We should, as Kuhn taught us in the case of science, ask what kind of sense previous moral frameworks have made for the people who lived within them, and what kind of precarious whole, with costs and benefits, is constituted by our own moral framework. But to attain this kind of perspective, we must take a broader view, look at practices, activities, banal preferences, hopes, dreams, occupations, diversions, social and material infrastructures, etc. [1] It is only with this broader take on the moral life that we can make substantial sense of ourselves as creatures inhabiting a moral universe that undergoes change.
[...] [2] An ethics that emphasises acknowledgement of this or that person or group is impotent if no illuminating account of structural, social, cognitive, etc., obstacles to acknowledgement of others is given.
The sentence I have labeled 1 ("It is only within...") seems true to me, but I'm less sure about 2. Can't a work of philosophy or literature, for instance (it could also be something much simpler), successfully increase acknowledgement of a person or group without offering any account of obstacles to acknowledgment? I agree that an account of such obstacles is desirable, but it doesn't seem to be absolutely necessary before any progress can be made. Perhaps Hämäläinen means simply that it is desirable, that an ethics that provides such an account will have greater power than one that does not.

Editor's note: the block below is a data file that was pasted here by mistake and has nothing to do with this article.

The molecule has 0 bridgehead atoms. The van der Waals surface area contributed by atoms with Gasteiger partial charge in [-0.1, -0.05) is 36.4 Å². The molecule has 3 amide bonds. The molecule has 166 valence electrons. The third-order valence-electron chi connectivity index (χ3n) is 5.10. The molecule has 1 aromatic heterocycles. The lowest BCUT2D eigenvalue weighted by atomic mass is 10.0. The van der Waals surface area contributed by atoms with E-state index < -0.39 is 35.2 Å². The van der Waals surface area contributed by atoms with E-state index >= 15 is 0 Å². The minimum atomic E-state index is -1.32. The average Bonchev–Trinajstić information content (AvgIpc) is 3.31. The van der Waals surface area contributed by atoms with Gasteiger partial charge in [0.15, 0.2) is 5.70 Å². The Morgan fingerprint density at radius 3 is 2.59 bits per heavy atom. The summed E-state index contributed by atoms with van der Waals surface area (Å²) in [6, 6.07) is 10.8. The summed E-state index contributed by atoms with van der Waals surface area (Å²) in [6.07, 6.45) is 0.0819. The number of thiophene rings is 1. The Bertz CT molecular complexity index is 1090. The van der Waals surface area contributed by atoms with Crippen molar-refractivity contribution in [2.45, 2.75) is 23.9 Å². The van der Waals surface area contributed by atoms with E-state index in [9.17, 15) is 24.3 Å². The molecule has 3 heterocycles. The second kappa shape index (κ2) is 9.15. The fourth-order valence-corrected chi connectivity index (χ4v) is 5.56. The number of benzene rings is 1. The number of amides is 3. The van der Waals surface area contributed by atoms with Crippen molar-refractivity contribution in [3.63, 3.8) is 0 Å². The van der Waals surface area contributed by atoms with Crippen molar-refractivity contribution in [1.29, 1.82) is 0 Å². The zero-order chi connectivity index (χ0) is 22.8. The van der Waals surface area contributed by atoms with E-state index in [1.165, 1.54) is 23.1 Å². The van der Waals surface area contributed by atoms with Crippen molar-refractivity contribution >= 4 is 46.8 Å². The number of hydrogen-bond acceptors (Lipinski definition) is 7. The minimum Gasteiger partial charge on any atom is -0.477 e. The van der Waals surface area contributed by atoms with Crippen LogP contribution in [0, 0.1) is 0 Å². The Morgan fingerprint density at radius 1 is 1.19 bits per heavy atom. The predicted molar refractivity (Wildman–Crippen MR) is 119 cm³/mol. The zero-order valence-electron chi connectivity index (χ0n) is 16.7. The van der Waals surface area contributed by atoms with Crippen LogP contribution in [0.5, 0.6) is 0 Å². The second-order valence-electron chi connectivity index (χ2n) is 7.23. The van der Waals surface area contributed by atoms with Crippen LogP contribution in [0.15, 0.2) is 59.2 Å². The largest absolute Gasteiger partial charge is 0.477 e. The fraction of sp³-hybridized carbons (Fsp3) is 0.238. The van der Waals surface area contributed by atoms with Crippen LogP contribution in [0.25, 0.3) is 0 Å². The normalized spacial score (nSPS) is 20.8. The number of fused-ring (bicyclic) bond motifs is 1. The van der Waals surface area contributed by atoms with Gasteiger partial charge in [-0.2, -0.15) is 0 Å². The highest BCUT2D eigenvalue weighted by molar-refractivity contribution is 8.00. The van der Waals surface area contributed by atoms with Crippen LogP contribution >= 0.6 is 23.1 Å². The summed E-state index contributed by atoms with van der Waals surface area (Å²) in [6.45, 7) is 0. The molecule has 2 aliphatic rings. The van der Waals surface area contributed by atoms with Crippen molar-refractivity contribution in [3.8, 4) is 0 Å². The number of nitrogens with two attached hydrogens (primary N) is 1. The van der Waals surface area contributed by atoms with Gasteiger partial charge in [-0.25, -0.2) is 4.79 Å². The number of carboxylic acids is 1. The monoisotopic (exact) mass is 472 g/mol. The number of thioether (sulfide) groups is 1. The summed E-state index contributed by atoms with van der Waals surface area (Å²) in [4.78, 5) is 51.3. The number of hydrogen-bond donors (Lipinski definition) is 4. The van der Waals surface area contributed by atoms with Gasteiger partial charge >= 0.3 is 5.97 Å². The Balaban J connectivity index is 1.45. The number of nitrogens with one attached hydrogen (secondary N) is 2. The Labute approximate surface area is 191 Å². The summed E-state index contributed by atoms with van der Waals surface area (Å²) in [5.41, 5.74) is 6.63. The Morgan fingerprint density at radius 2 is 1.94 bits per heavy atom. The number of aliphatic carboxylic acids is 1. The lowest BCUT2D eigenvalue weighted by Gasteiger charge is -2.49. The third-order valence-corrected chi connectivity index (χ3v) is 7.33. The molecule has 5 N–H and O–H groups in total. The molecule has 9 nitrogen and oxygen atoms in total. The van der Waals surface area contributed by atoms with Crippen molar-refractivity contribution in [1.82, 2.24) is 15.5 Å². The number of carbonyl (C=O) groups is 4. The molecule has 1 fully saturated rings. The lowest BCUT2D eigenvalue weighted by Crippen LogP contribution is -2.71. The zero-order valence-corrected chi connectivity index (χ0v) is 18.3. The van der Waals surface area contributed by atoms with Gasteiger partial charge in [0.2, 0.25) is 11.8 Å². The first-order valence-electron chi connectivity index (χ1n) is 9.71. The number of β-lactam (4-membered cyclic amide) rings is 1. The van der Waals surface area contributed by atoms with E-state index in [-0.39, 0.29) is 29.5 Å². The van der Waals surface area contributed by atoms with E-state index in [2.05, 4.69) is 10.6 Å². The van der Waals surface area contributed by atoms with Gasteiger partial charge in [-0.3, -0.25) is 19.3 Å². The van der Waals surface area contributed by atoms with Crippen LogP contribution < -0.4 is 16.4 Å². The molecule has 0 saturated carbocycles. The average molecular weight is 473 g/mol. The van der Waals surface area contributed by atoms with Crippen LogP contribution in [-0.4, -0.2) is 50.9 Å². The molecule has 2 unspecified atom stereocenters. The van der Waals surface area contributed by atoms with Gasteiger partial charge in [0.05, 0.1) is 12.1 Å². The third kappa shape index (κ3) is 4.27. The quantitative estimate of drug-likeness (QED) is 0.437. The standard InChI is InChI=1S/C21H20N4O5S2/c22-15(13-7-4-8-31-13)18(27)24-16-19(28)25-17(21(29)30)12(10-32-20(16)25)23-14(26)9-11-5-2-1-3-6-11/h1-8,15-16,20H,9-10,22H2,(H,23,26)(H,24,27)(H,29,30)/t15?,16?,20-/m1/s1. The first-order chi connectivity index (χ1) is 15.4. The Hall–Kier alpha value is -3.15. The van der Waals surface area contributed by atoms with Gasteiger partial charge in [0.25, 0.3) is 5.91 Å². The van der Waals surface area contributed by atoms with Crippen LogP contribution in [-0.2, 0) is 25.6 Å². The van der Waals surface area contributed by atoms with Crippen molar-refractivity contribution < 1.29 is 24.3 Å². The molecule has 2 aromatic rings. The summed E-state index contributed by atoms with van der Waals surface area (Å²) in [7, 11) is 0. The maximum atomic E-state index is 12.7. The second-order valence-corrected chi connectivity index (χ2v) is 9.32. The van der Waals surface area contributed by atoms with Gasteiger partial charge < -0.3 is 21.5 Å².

Later in the paper she says something that could sound dubious:
in a slave society, the slave‐owner’s life will be characterised by its own responsibilities and duties – running a farm, ruling the city – which make the freeing of slaves look like foolish indulgence to him. Not because he is mean, but because his life is embedded in a different way. 
This might make the slave-owner sound reasonable. And I suppose there is something to be said for working one's way into a space where that is how things seem. As long as one can and does escape from that space soon afterwards. Part of the value of such an exercise is expanding one's mental universe, coming to live in a bigger world. (The danger is shrinking it by losing sight of what an evil slavery always was. Understanding how slavery could have seemed reasonable must not be confused with understanding that slavery was in fact reasonable. It wasn't.) But another part of the value of such exercises is returning to one's own world with new questions about ways in which what seems reasonable to us might actually be anything but. How might we be like the 'reasonable' slave-owner of past times?